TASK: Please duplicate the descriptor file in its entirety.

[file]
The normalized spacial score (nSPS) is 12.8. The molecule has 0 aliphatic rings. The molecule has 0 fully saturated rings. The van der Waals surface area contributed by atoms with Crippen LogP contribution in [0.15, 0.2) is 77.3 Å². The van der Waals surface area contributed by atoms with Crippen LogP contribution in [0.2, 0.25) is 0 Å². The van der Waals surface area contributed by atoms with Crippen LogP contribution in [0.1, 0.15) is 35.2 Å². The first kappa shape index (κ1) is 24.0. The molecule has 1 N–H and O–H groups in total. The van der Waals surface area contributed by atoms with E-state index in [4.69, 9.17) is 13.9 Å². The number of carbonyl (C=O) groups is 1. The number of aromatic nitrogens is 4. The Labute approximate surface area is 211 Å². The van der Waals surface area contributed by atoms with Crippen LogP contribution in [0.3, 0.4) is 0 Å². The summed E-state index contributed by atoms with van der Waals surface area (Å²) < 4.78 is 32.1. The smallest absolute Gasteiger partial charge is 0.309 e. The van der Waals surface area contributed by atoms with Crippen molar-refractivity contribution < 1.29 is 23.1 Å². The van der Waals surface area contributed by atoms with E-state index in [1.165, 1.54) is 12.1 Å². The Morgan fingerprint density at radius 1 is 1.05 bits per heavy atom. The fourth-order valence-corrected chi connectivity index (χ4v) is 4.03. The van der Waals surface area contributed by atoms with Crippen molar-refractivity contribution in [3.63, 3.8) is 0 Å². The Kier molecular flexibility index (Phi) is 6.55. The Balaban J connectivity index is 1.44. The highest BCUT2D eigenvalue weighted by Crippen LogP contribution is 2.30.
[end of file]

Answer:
The normalized spacial score (nSPS) is 12.8. The molecule has 0 aliphatic rings. The molecule has 0 fully saturated rings. The van der Waals surface area contributed by atoms with Crippen LogP contribution in [0.15, 0.2) is 77.3 Å². The van der Waals surface area contributed by atoms with Crippen LogP contribution in [0.2, 0.25) is 0 Å². The van der Waals surface area contributed by atoms with Crippen LogP contribution in [0.1, 0.15) is 35.2 Å². The first kappa shape index (κ1) is 24.0. The molecule has 1 N–H and O–H groups in total. The van der Waals surface area contributed by atoms with E-state index in [4.69, 9.17) is 13.9 Å². The number of carbonyl (C=O) groups is 1. The number of aromatic nitrogens is 4. The Labute approximate surface area is 211 Å². The van der Waals surface area contributed by atoms with Crippen LogP contribution in [0.3, 0.4) is 0 Å². The summed E-state index contributed by atoms with van der Waals surface area (Å²) < 4.78 is 32.1. The smallest absolute Gasteiger partial charge is 0.309 e. The van der Waals surface area contributed by atoms with Crippen molar-refractivity contribution < 1.29 is 23.1 Å². The van der Waals surface area contributed by atoms with E-state index in [1.165, 1.54) is 12.1 Å². The Morgan fingerprint density at radius 1 is 1.05 bits per heavy atom. The fourth-order valence-corrected chi connectivity index (χ4v) is 4.03. The van der Waals surface area contributed by atoms with Crippen molar-refractivity contribution in [3.63, 3.8) is 0 Å². The Kier molecular flexibility index (Phi) is 6.55. The Balaban J connectivity index is 1.44. The highest BCUT2D eigenvalue weighted by Crippen LogP contribution is 2.30.